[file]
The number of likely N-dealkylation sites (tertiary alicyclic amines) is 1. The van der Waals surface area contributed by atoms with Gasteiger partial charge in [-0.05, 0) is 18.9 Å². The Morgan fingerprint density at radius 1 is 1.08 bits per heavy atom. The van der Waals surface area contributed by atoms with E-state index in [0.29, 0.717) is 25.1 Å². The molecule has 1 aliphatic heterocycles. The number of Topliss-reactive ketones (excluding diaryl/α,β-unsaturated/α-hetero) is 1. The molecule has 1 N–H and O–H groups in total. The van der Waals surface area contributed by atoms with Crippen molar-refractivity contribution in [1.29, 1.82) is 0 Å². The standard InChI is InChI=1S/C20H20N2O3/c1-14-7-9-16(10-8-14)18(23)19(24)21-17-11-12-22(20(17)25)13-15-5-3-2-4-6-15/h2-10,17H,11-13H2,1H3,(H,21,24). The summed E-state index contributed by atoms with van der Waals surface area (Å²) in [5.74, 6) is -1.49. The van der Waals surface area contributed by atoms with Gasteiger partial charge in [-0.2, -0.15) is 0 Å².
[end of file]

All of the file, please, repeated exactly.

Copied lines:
The number of likely N-dealkylation sites (tertiary alicyclic amines) is 1. The van der Waals surface area contributed by atoms with Gasteiger partial charge in [-0.05, 0) is 18.9 Å². The Morgan fingerprint density at radius 1 is 1.08 bits per heavy atom. The van der Waals surface area contributed by atoms with E-state index in [0.29, 0.717) is 25.1 Å². The molecule has 1 aliphatic heterocycles. The number of Topliss-reactive ketones (excluding diaryl/α,β-unsaturated/α-hetero) is 1. The molecule has 1 N–H and O–H groups in total. The van der Waals surface area contributed by atoms with Crippen molar-refractivity contribution in [1.29, 1.82) is 0 Å². The standard InChI is InChI=1S/C20H20N2O3/c1-14-7-9-16(10-8-14)18(23)19(24)21-17-11-12-22(20(17)25)13-15-5-3-2-4-6-15/h2-10,17H,11-13H2,1H3,(H,21,24). The summed E-state index contributed by atoms with van der Waals surface area (Å²) in [5.74, 6) is -1.49. The van der Waals surface area contributed by atoms with Gasteiger partial charge in [-0.2, -0.15) is 0 Å².